Proprioception: Balance and Phantom Limbs


Learning Objectives

Know how to define vertigo.

Describe the mechanism by which excess alcohol consumption results in vertigo.

Vertigo is a condition in which a person has the sensation of moving or of surrounding objects moving when they are not.[1] Often it feels like a spinning or swaying movement.[2] This may be associated with nauseavomiting, sweating, or difficulties walking. It is typically worse when the head is moved. Vertigo is the most common type of dizziness.

The most common disorders that result in vertigo are benign paroxysmal positional vertigo (BPPV), Ménière’s disease, and labyrinthitis. Less common causes include strokebrain tumors, brain injury, multiple sclerosismigraines, trauma, and uneven pressures between the middle ears.[3][4] Physiologic vertigo may occur following being exposed to motion for a prolonged period such as when on a ship or simply following spinning with the eyes closed.[5][6] Other causes may include toxin exposures such as to carbon monoxidealcohol, or aspirin.[7] Vertigo typically indicates a problem in a part of the vestibular system. Other causes of dizziness include presyncope and disequilibrium.

Benign paroxysmal positional vertigo is more likely in someone who gets repeated episodes of vertigo with movement and is otherwise normal between these episodes.[8] The episodes of vertigo should last less than one minute.[2] The Dix-Hallpike test lowers a patient quickly to a supine (lying on your back) position and typically produces a period of rapid eye movements known as nystagmus in this condition. In Ménière’s disease, there is often ringing in the earshearing loss, and the attacks of vertigo last more than twenty minutes. In labyrinthitis the onset of vertigo is sudden and the nystagmus occurs without movement. In this condition vertigo can last for days.[2] More severe causes should also be considered. This is especially true if other problems such as weakness, headache, double vision, or numbness occur.

Dizziness affects approximately 20–40% of people at some point in time, while about 7.5–10% have vertigo. About 5% have vertigo in a given year; it becomes more common with age and affects women two to three times more often than men.[9] Vertigo accounts for about 2–3% of emergency department visits in the developed world.

Alcohol-Induced Spins

Alcohol-induced “spins” are a form of vertigo. Elevated blood alcohol content causes an increase in the density of the endolymph in the semi-circular canals, which throws the mechanics of the inner ear off. The cupula floats a bit, stimulating neurons that normally signal rotation. Thus, the sensation of spinning. Many people report that spins are worse when their eyes are closed. With your eyes open, your sense of balance has additional information (i.e., the lack of optic flow) to anchor your understanding of the world.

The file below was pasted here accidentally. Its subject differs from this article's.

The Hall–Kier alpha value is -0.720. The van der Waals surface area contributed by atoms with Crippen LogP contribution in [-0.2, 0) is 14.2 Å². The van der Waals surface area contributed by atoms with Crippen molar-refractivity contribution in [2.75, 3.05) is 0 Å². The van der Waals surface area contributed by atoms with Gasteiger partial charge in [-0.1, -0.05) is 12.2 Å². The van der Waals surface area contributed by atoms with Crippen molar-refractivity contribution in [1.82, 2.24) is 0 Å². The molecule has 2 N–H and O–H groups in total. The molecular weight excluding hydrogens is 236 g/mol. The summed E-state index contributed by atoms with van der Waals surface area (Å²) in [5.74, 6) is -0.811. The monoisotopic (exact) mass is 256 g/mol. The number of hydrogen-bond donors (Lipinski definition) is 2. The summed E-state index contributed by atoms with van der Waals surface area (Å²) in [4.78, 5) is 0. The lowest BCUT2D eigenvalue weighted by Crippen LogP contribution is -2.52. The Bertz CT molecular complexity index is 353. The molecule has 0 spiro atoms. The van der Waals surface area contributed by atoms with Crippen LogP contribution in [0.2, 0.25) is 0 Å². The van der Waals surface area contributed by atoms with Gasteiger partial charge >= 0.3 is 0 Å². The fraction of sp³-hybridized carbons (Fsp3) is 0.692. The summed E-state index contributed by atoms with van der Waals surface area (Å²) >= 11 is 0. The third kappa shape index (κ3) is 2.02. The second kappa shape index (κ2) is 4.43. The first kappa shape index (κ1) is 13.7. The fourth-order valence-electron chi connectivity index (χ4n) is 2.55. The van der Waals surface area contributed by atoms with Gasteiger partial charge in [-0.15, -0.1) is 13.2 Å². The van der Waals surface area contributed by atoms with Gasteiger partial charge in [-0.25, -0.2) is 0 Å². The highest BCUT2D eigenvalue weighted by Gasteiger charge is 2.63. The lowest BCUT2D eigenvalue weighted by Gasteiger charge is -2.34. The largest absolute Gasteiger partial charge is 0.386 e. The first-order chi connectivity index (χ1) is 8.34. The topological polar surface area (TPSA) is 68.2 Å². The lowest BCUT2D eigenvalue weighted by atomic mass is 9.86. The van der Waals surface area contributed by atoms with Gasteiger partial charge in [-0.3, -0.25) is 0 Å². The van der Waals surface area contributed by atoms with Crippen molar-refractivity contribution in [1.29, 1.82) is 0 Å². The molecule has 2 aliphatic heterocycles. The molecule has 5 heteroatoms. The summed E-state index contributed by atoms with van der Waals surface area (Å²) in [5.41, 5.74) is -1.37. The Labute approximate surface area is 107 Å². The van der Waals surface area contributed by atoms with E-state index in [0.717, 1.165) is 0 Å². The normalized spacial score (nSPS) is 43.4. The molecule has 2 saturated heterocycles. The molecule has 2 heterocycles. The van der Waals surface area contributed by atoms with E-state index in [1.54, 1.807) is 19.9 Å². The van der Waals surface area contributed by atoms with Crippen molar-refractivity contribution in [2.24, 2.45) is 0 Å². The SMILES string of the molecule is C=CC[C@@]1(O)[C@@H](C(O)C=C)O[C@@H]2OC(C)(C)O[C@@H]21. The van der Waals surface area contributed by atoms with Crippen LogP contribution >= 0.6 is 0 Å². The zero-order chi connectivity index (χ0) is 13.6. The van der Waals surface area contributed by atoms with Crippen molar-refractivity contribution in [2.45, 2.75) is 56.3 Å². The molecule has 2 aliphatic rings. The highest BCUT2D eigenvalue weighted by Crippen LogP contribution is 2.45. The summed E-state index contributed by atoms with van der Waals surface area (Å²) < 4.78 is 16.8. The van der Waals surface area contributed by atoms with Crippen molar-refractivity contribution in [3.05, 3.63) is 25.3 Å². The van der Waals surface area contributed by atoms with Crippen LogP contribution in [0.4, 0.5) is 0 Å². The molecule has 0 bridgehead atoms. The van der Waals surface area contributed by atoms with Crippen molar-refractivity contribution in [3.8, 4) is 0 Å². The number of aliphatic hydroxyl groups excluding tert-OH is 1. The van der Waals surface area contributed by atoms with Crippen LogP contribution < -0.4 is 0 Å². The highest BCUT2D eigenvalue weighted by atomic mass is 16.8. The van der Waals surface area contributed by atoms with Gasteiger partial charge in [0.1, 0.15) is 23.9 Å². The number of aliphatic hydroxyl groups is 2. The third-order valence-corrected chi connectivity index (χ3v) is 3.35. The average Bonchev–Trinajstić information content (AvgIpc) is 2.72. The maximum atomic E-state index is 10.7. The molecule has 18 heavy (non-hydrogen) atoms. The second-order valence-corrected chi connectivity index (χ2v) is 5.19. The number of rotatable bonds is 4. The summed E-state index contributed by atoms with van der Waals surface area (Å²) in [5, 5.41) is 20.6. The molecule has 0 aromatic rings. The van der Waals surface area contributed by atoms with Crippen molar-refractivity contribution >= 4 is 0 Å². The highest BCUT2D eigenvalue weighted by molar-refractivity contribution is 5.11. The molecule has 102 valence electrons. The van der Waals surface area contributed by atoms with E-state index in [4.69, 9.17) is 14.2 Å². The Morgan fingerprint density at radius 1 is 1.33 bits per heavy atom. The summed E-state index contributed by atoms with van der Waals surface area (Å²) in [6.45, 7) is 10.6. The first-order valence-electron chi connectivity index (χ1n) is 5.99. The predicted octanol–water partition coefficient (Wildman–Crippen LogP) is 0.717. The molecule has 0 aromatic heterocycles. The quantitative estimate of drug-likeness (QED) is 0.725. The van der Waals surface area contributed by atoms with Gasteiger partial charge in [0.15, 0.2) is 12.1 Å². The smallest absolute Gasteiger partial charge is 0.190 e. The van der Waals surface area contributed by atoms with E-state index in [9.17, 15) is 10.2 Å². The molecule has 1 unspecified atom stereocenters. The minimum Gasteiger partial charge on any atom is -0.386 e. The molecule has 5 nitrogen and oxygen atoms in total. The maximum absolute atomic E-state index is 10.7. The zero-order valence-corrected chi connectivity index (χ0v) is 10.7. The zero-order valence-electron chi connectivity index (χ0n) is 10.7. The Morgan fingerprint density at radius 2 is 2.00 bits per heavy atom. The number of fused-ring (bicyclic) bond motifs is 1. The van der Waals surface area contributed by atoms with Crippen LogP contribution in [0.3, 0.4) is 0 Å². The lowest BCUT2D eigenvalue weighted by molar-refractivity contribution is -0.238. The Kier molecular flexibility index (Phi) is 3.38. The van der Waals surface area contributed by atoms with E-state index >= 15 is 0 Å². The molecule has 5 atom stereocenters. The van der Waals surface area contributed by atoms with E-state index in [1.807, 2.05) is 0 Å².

Wikipedia, Vertigo.
Provided by:  Wikipedia
License: CC-BY-SA 3.0

Wikipedia, Spins.
Provided by: Wikipedia
License: CC-BY-SA 3.0


  1.  Post, RE; Dickerson, LM (2010). “Dizziness: a diagnostic approach”American Family Physician82 (4): 361–369. PMID 20704166Archived from the original on 2013-06-06.
  2. Hogue, JD (June 2015). “Office Evaluation of Dizziness”. Primary Care: Clinics in Office Practice42 (2): 249–258. doi:10.1016/j.pop.2015.01.004PMID 25979586.
  3. Wicks, RE (January 1989). “Alternobaric vertigo: an aeromedical review”. Aviation, Space, and Environmental Medicine60 (1): 67–72. PMID 2647073.
  4. Buttaro, Terry Mahan; Trybulski, JoAnn; Polgar-Bailey, Patricia; Sandberg-Cook, Joanne (2012). Primary Care – E-Book: A Collaborative Practice (4 ed.). Elsevier Health Sciences. p. 354. ISBN 978-0323075855Archived from the original on 2017-09-08.
  5. Falvo, Donna R. (2014). Medical and psychosocial aspects of chronic illness and disability (5 ed.). Burlington, MA: Jones & Bartlett Learning. p. 273. ISBN 9781449694425Archived from the original on 2015-07-02.
  6. Wardlaw, Joanna M. (2008). Clinical neurology. London: Manson. p. 107. ISBN 9781840765182Archived from the original on 2015-07-02.
  7. Goebel, Joel A. (2008). Practical management of the dizzy patient(2nd ed.). Philadelphia: Lippincott Williams & Wilkins. p. 97. ISBN 9780781765626Archived from the original on 2015-07-02.
  8. Kerber, KA (2009). “Vertigo and dizziness in the emergency department”Emergency Medicine Clinics of North America27 (1): 39–50. doi:10.1016/j.emc.2008.09.002PMC 2676794PMID 19218018.
  9. Neuhauser HK, Lempert T (November 2009). “Vertigo: epidemiologic aspects” (PDF)Seminars in Neurology29(5): 473–81. doi:10.1055/s-0029-1241043PMID 19834858.



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Introduction to Sensation and Perception Copyright © 2022 by Students of PSY 3031 and Edited by Dr. Cheryl Olman is licensed under a Creative Commons Attribution 4.0 International License, except where otherwise noted.

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